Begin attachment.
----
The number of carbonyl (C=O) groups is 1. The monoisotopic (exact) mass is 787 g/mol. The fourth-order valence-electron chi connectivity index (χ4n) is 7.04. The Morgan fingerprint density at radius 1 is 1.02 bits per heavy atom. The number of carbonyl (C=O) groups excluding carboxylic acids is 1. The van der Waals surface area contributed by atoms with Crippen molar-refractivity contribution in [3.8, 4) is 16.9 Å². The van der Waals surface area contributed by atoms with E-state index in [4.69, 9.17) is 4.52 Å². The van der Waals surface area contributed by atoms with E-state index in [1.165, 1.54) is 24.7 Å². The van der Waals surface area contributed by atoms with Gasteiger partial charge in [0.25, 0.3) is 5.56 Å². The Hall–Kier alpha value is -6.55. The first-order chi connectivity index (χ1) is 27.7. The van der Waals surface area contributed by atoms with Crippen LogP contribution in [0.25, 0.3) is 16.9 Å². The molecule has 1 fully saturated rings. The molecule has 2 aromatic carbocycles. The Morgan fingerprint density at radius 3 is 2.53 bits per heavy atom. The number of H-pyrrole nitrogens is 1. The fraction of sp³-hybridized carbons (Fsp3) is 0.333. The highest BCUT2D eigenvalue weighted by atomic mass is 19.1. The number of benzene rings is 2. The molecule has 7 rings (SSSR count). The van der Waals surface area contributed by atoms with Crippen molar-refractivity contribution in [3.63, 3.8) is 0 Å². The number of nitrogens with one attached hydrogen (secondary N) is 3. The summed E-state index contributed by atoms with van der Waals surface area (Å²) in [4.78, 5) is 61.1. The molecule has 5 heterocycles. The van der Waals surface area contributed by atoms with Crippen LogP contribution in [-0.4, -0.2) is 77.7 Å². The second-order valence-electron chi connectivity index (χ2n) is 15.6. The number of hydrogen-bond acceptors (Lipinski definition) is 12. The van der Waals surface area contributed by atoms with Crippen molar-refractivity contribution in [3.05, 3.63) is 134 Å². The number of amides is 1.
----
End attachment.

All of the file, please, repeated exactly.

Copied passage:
The number of carbonyl (C=O) groups is 1. The monoisotopic (exact) mass is 787 g/mol. The fourth-order valence-electron chi connectivity index (χ4n) is 7.04. The Morgan fingerprint density at radius 1 is 1.02 bits per heavy atom. The number of carbonyl (C=O) groups excluding carboxylic acids is 1. The van der Waals surface area contributed by atoms with Crippen molar-refractivity contribution in [3.8, 4) is 16.9 Å². The van der Waals surface area contributed by atoms with E-state index in [4.69, 9.17) is 4.52 Å². The van der Waals surface area contributed by atoms with E-state index in [1.165, 1.54) is 24.7 Å². The van der Waals surface area contributed by atoms with Gasteiger partial charge in [0.25, 0.3) is 5.56 Å². The Hall–Kier alpha value is -6.55. The first-order chi connectivity index (χ1) is 27.7. The van der Waals surface area contributed by atoms with Crippen LogP contribution in [0.25, 0.3) is 16.9 Å². The molecule has 1 fully saturated rings. The molecule has 2 aromatic carbocycles. The Morgan fingerprint density at radius 3 is 2.53 bits per heavy atom. The number of H-pyrrole nitrogens is 1. The fraction of sp³-hybridized carbons (Fsp3) is 0.333. The highest BCUT2D eigenvalue weighted by atomic mass is 19.1. The number of benzene rings is 2. The molecule has 7 rings (SSSR count). The van der Waals surface area contributed by atoms with Crippen molar-refractivity contribution in [3.63, 3.8) is 0 Å². The number of nitrogens with one attached hydrogen (secondary N) is 3. The summed E-state index contributed by atoms with van der Waals surface area (Å²) in [4.78, 5) is 61.1. The molecule has 5 heterocycles. The van der Waals surface area contributed by atoms with Crippen LogP contribution in [-0.4, -0.2) is 77.7 Å². The second-order valence-electron chi connectivity index (χ2n) is 15.6. The number of hydrogen-bond acceptors (Lipinski definition) is 12. The van der Waals surface area contributed by atoms with Crippen molar-refractivity contribution in [3.05, 3.63) is 134 Å². The number of amides is 1.